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REV. W. BRUCE
COMMENTARY ON ST. MATTHEW, COMMENTARY ON ST. JOHN, COMMENTARY ON REVELATION, MARRIAGE, A DIVINE AND ENDURING INSTITUTION
NEW-CHURCH PRESS, LTD.
1 BLOOMSBURY STREET
LONDON, W. C.
JESUS OUR EXAMPLE 1
THE WOLF AND THE LAMB 18
PRACTICE THE FOUNDATION OF PRINCIPLE 35
ARE THERE FEW THAT BE SAVED? 49
ISRAEL, FIGHTING WITH AMALEK 62
A NEW YEARS SERMON 79
JESUS WEEPING OVER JERUSALEM 91
THE RENEWAL OF THE COVENANT 105
THE BLIND LEADING THE BLIND 120
THE LAW OF THE BURNT-OFFERING AND THE ASHES OF THE ALTAR 133
THE LABORERS IN THE VINEYARD 149
LOVE TO THE NEIGHBOR 159
EVIL OVERCOME BY GODS OPERATION AND MANS CO-OPERATION 174
THE EVIL OF UNIVERSAL APPROBATION 189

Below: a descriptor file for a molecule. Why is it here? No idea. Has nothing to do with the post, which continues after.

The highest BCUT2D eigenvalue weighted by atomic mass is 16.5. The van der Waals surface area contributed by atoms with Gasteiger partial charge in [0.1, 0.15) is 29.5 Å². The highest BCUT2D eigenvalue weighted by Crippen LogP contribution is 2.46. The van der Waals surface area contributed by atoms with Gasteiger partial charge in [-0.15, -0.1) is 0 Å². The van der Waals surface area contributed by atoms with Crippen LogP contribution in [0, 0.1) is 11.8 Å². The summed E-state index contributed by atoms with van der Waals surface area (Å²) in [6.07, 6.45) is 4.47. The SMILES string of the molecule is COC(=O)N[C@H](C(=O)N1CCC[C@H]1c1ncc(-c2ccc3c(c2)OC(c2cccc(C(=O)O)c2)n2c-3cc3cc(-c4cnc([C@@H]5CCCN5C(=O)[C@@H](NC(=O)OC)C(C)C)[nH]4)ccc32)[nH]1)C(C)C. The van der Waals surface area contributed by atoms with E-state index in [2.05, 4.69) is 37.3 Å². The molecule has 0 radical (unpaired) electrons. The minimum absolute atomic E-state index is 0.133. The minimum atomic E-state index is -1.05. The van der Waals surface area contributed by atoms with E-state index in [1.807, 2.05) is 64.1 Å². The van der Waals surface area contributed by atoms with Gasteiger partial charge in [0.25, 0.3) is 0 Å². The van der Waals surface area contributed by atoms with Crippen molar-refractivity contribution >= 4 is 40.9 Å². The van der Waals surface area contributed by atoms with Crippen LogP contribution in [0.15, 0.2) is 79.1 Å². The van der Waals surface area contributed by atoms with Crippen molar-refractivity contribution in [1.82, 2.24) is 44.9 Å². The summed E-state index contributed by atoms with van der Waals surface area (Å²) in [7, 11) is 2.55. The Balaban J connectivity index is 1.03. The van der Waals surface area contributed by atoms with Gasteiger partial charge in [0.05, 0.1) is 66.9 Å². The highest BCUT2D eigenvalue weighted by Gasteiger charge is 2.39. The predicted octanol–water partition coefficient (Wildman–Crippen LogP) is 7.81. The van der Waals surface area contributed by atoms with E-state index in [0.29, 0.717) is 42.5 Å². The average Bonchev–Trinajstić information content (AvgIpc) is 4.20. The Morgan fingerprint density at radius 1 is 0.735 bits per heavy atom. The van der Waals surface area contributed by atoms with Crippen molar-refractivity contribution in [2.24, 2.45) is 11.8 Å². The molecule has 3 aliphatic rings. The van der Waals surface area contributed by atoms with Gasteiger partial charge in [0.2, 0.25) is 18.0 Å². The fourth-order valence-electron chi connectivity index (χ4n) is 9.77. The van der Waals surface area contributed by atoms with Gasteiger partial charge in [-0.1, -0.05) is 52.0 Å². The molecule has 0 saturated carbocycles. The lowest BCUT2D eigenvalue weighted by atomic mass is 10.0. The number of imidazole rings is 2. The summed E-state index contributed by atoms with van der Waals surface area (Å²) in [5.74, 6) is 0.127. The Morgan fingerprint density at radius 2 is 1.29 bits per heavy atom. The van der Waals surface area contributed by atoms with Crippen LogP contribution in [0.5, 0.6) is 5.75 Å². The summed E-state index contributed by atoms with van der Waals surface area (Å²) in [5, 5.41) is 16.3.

BEARING THE CROSS 200
THE HARMONY OF THE DIVINE ATTRIBUTES 212
THE REPRESENTATIVE CHARACTER OF JUDAS 228
MANS DELIVERANCE BY THE LORDS GLORIFICATION 245
THE LORDS SEPULCHER 260
THE POOL OF BETHESDA 287
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JESUS OUR EXAMPLE.
Learn of me.MATT. xi. 29, second clause.
WE are brought into existence destitute of all things that go to form our mental being, but are endowed with faculties by which we have the power of acquiring them. This power resides in the faculties of loving, of knowing, and of imitating. The means of our improvement through the agency of others answer to these faculties. We are improved by the influence of love, by the light of truth, and by the force of example. Love attracts us, truth instructs us, example leads us. In every department and occupation, and almost in every act of life, these means must be united, in order to produce a useful, and anything like a perfect result. Without the last the others would accomplish but little, and do it imperfectly. Love and truth without example, if we could conceive it possible entirely to separate them, would be but feeble instructors.